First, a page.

UBC in the News
Do budgeting apps really work?
The Financial Times reported on a new study on the effectiveness of budgeting apps. The research was co-led by Chuck Howard, a PhD student at UBC Sauder School of Business.
UBC researchers develop 'exercise prescriptions' for cancer survivors
UBC associate professor Kristin Campbell discussed her new study that provided specific exercise prescriptions for cancer patients and survivors.
HPV vaccine cuts rates of cervical pre-cancer by 57% in B.C. women
Media reported on a new study by UBC researchers and others that found a drop in cervical pre-cancer among women who took part B.C.’s HPV immunization program. The CBC story quoted Dr. Gina Ogilvie, a professor at UBC’s school of population and public health.
People are willing to pay higher airfare for this reason–and it’s not extra legroom
CNBC highlighted a Sauder School of Business study which found that people are willing to pay more for airline tickets if it meant helping the environment.
Are India’s parks for looking at or playing in?
Forbes quoted UBC developmental psychologist Mariana Brussoni in an article about common restrictions applied to public parks in Indian cities.
UN rights experts criticise London climate protest 'ban' before court hearing
UBC environmental lawyer David R. Boyd, who’s also the U.N. special rapporteur on human rights and the environment, was quoted in a story on a police ban on public gatherings by the Extinction Rebellion group.
Richmond bans ads for vaping products on city property
UBC medicine professor Christopher Carlsten discussed how vaping ads provide insufficient warnings on vaping’s negative health effects.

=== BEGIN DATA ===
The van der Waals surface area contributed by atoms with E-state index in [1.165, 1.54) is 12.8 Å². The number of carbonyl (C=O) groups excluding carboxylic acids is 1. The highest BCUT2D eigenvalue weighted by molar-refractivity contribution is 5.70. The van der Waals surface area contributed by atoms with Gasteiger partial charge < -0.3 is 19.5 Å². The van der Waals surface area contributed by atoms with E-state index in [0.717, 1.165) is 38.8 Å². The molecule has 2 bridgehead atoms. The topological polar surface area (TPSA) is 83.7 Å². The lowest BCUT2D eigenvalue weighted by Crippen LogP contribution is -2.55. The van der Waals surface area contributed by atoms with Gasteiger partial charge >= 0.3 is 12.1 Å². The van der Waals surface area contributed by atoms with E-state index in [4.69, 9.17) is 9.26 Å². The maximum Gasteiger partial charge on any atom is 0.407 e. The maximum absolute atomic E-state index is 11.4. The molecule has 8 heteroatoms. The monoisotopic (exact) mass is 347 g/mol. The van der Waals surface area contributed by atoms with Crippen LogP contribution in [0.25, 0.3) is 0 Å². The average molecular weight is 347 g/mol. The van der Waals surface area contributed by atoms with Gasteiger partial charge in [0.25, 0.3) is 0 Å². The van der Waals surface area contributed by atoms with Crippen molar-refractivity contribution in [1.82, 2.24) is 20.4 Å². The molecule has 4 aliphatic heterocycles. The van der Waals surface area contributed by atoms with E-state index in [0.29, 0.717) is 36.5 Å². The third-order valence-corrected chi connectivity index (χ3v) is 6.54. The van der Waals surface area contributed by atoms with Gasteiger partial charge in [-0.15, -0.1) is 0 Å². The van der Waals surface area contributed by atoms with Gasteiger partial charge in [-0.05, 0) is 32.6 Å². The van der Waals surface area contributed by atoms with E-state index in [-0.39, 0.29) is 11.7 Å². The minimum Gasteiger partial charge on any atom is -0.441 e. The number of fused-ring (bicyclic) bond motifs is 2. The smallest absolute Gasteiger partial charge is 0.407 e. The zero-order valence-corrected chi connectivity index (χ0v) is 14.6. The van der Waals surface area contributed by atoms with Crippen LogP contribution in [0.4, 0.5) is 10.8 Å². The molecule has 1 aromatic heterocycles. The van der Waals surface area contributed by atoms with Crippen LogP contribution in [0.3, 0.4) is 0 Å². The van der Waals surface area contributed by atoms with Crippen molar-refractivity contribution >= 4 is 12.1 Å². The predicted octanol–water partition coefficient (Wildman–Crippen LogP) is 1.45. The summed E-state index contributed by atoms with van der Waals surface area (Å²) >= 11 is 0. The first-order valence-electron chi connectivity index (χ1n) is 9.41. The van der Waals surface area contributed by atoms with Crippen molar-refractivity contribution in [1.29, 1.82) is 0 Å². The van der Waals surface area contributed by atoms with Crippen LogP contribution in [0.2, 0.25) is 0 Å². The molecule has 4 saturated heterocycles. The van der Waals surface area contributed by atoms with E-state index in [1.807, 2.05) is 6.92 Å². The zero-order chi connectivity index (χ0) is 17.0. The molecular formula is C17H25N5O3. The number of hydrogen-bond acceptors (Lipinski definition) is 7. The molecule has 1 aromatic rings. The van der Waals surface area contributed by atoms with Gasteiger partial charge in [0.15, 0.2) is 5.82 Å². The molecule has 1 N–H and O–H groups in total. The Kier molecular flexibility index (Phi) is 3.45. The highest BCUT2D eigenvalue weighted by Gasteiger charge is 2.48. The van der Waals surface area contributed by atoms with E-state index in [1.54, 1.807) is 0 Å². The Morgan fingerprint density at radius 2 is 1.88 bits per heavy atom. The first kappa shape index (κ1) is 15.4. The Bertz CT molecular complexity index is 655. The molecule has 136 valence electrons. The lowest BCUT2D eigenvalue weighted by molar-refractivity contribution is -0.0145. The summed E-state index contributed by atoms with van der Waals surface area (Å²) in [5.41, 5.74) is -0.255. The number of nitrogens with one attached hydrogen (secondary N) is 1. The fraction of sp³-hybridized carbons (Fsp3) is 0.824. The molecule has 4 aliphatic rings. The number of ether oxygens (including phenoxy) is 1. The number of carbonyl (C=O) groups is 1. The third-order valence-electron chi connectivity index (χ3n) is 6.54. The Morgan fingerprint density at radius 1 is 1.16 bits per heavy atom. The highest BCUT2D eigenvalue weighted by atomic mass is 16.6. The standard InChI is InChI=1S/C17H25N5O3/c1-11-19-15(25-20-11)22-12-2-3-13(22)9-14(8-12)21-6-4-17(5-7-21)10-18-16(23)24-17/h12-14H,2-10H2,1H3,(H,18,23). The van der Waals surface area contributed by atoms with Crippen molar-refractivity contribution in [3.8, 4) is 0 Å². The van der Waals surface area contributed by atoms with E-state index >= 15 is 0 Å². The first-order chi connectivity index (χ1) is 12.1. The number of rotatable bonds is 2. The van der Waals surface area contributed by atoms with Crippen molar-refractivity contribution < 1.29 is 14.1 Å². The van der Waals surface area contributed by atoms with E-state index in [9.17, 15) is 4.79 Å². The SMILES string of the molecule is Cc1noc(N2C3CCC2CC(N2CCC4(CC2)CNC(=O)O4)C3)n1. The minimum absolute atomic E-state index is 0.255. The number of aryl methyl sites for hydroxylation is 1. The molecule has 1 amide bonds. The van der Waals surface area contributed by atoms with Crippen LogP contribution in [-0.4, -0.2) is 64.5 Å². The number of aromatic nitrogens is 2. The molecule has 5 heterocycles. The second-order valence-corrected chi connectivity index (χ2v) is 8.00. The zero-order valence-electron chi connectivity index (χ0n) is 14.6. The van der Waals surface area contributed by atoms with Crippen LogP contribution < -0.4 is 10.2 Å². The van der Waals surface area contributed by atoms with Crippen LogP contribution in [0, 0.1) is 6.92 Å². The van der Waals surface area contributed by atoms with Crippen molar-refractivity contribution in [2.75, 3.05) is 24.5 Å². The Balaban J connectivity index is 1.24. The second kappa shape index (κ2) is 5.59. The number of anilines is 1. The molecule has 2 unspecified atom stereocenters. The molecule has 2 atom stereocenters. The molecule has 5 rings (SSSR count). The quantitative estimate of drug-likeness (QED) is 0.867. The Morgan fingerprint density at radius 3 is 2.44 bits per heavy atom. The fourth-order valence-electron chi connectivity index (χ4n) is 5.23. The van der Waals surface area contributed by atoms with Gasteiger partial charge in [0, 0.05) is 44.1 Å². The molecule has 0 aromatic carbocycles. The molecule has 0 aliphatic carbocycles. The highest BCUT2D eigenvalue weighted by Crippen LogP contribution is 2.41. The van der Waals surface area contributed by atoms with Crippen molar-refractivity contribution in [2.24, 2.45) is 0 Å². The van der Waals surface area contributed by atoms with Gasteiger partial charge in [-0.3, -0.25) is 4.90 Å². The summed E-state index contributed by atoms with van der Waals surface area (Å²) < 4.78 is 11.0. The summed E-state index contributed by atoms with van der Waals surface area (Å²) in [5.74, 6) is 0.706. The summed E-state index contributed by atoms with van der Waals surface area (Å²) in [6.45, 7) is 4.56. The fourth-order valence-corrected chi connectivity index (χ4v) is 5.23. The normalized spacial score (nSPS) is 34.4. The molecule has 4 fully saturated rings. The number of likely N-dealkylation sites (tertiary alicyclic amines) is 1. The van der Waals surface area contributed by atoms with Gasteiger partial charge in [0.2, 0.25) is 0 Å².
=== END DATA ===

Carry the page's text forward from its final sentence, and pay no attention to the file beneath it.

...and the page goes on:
Canadian television networks fail to broadcast Canada's historic soccer win over the U.S.
Canada’s recent historic soccer win over the U.S. wasn’t broadcast in Canada. UBC Sauder lecturer and sports marketing expert Aziz Rajwani discussed why this is a missed opportunity.
Canadian breakthrough that became the world's most expensive drug, then vanished, gets second chance
CBC highlighted the potential return of Glybera, the world’s first approved gene therapy, and quoted UBC scientist Michael Hayden.
One in nine Vancouver buildings would be ‘unusable’ after a severe earthquake, city warns
UBC instructor Brett Gilley was interviewed for a story on the potential impact of a massive earthquake on Vancouver buildings.
In likely tight Canadian vote, deciding who governs could take weeks
UBC political science professor Gerald Baier was quoted in a Reuters story on what happens after the election.
The Green Leader’s great expectations: How Elizabeth May nearly quit after 2015, but stayed for a showdown on climate change
UBC political scientist Richard Johnston was quoted in a Globe story on Green Leader Elizabeth May.
Globe and Mail (subscription)
Pipeline expansion project remains sticking point for B.C. voters
Gerald Baier, a political science professor at UBC, discussed how B.C.’s opposition to the Trans Mountain Pipeline could affect the outcome of the election.
The blind and visually impaired can help researchers by getting their genes tested
Ruanne Vent-Schmidt, a PhD candidate in cell and developmental biology at UBC, authored an article on how people living with genetic eye conditions can advance vision research by enrolling in a patient registry for genetic testing.